Childcare Facilities: The Division of Classrooms and Why It Matters

source: kindercare.com

Finding the right daycare facility is a complicated and frustrating task.  It is essential to know how the classrooms are divided.  There are many different things that a parent should look at when it comes to the division of classrooms.  It is important because the way a childcare classroom is divided has a direct impact on the quality of the childcare facility.  When there are too many children under the supervision of just one person, it put the worker at a higher risk of becoming overwhelmed and frustrated, which can become a risk to the children.  There can also be a risk to the children based on the age groups being put together.  For example, placing two-year-old children in the class with infants can increase the risk of harm to the children. 

Not only will the workers quickly become overwhelmed with the varying needs, but they are unable to pay attention to a group of children every single second.  With the varying ages of needs, abilities, and behaviors, this could put a child more at risk.  You also want to consider how the division of classroom settings vary when a child has special needs.  Here are some of the specific things you should look for and how it can affect the quality of care being provided to your child.

 

Ages

source: arwochildcare.com 

One way that Preschools and Daycares divide their classrooms is by the ages of the children.  First off, Preschools and Daycares are not the same things.  Preschool is aimed at the older early childhood group and the goal is to teach them skills necessary to start school.   Daycares provide care for children while their caregivers are at work.  Daycares typically take children from infancy up to school age.  There are daycares that will provide care for older children during the summer months.  Most age groups are divided based on the age and skill set of the child at that age.  Generally, infants are in a room together.  This is normally from birth up to 12 months (or less).  Some daycares move children from the infant room when they begin to walk.  As children begin to develop skills, they require a higher level of attention.  To keep the infants safe, toddlers typically have their own room.  Some daycares will put children 12- 24 months in a room together.  Then there will be a 2-year-old room, a 3-year-old room, and a 4-year-old room.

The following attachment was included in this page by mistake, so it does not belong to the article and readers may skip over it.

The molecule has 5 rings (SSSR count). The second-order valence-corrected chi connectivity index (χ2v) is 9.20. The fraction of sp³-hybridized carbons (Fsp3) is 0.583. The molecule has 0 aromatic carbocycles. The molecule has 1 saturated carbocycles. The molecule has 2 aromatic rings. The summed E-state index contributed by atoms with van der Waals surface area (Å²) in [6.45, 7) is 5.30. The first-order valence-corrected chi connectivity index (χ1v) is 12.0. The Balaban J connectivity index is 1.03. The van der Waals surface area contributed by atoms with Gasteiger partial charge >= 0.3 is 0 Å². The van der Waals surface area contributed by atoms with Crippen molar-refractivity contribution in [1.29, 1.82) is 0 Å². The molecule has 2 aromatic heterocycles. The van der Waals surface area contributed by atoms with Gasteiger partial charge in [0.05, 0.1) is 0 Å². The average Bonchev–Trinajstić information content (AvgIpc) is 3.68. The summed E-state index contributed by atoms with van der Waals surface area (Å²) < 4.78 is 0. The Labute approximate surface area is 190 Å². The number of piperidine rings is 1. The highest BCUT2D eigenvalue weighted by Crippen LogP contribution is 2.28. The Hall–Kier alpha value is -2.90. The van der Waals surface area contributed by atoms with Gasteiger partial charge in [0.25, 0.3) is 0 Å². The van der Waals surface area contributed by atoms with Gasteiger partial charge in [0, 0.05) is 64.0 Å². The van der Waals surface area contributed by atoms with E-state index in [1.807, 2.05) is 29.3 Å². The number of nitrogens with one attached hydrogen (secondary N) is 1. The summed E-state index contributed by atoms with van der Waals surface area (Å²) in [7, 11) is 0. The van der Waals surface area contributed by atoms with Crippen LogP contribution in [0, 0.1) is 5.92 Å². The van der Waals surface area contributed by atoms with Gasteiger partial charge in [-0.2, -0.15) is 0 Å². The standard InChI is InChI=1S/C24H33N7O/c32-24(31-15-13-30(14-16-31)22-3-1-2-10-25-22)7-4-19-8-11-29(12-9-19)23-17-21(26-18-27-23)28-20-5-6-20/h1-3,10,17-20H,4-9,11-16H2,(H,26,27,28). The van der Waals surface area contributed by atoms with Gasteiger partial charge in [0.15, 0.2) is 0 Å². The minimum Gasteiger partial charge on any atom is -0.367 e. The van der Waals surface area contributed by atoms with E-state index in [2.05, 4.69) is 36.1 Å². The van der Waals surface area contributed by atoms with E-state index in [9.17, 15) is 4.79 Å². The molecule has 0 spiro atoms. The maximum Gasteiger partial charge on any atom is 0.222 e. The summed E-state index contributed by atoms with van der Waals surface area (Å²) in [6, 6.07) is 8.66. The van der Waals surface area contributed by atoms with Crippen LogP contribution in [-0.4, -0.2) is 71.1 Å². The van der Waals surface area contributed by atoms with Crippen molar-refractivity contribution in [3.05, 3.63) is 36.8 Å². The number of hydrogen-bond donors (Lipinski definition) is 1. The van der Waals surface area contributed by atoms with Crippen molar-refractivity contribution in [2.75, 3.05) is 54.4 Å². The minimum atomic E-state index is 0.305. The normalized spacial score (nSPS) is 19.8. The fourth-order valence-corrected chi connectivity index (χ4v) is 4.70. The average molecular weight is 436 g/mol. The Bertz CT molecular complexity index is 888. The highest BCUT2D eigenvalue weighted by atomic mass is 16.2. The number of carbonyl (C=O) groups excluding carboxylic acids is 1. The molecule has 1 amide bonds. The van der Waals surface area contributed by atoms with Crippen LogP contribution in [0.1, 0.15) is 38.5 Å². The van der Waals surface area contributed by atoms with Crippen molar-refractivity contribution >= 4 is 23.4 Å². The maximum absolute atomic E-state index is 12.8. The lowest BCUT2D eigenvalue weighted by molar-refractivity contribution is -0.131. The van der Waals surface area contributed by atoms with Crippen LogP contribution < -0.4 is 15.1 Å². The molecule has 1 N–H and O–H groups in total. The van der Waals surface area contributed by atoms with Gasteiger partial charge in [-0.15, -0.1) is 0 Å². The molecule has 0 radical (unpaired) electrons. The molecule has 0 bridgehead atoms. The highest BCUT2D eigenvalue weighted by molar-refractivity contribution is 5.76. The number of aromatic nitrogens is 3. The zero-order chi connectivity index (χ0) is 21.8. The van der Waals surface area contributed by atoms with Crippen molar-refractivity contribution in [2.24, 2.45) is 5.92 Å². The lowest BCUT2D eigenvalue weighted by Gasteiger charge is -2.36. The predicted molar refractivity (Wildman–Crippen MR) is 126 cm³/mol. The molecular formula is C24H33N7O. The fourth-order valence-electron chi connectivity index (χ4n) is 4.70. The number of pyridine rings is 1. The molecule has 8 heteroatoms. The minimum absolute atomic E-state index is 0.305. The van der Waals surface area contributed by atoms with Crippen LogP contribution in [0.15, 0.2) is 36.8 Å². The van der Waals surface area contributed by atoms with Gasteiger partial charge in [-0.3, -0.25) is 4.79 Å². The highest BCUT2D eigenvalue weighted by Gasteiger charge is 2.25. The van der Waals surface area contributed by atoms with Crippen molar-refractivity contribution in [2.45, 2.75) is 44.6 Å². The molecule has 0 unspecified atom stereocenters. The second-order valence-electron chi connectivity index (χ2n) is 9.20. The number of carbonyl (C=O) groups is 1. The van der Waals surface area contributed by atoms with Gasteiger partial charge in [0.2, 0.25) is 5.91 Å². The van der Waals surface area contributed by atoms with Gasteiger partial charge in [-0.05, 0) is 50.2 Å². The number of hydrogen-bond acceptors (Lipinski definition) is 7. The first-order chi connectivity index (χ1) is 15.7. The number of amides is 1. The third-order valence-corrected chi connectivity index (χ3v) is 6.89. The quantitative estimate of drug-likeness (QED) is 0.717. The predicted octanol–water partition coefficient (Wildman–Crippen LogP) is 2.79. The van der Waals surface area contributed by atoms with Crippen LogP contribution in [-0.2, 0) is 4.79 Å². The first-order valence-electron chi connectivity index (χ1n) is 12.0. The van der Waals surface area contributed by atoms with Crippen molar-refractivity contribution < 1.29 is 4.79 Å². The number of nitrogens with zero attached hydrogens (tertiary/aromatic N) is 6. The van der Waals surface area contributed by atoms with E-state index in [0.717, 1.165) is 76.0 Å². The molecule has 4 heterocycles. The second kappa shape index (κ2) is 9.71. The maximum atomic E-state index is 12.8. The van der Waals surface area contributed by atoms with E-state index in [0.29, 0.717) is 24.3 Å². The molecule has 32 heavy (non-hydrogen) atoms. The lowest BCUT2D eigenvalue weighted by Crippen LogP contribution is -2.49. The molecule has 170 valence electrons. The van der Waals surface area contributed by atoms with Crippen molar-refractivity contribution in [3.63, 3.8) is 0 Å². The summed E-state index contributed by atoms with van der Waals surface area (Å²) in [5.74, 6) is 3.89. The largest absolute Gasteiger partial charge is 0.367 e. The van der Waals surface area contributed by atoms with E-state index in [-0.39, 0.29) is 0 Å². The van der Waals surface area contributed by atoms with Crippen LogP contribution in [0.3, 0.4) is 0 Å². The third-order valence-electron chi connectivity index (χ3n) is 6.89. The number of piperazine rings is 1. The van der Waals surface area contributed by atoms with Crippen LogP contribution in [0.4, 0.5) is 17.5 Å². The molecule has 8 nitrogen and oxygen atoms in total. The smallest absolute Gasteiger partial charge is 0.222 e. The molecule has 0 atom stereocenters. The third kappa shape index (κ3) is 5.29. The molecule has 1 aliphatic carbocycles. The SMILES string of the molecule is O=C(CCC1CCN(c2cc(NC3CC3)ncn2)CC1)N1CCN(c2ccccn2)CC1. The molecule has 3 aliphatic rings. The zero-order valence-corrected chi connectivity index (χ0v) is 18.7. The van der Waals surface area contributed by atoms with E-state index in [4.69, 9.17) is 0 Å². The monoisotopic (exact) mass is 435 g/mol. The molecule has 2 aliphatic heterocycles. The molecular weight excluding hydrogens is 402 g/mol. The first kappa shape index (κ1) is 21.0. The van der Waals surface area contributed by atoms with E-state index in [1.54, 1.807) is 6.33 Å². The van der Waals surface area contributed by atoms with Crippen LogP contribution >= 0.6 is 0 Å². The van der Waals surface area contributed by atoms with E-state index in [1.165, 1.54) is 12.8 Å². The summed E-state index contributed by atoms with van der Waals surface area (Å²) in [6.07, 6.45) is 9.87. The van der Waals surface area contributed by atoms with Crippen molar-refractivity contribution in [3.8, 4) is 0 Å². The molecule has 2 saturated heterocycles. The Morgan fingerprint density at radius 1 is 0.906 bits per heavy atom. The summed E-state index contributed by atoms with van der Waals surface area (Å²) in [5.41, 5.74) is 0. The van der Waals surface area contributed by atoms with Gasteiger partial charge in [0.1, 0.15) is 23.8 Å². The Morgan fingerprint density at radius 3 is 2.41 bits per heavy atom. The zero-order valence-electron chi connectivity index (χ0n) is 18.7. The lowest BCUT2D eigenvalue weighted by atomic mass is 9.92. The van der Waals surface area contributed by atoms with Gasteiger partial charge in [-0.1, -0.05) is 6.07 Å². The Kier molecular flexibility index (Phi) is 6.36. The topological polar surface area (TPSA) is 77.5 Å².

Children are divided based on age so that their individual developmental needs can be met based on their age and to protect the safety of the children.  There are times where children will stay in the infant room until 18 months and 18 months-3 will be in the same room.  The important thing is to look at the teacher to child ratio, the age and skills of the child, and whether the staff is meeting the needs of the children.

 

Size

source: michuchutren.com

Classrooms are also divided based on the number of children in the class.  Ratios vary from one location to the next.  It is important to know the ratios required by law for your setting.  For example, in some states, the infant teacher ratio is 1:5.  If there are more infants in the room, another teacher is required to ensure the children are safe.  There are also square foot ratios.  A child care classroom is required to be so many square feet per child and the facility is required to have a specific number of bathrooms per child.  This is to ensure that the needs of the children are being met, the teachers do not become overwhelmed, and the children are safe.  It is critical that these ratios are being followed.  If you find out that a childcare setting is not following these ratios it is important for you to consider the increased risk to the child.

 

Special Needs

 

Finally, if you have a child with special needs, it is important to understand that federal law mandates they are mainstreamed in the less restrictive environment.  Placing these children in separate classrooms is against the law and is discrimination.  Find out how the special needs of your child affect the required ratios and make sure the facility is willing to accommodate your child.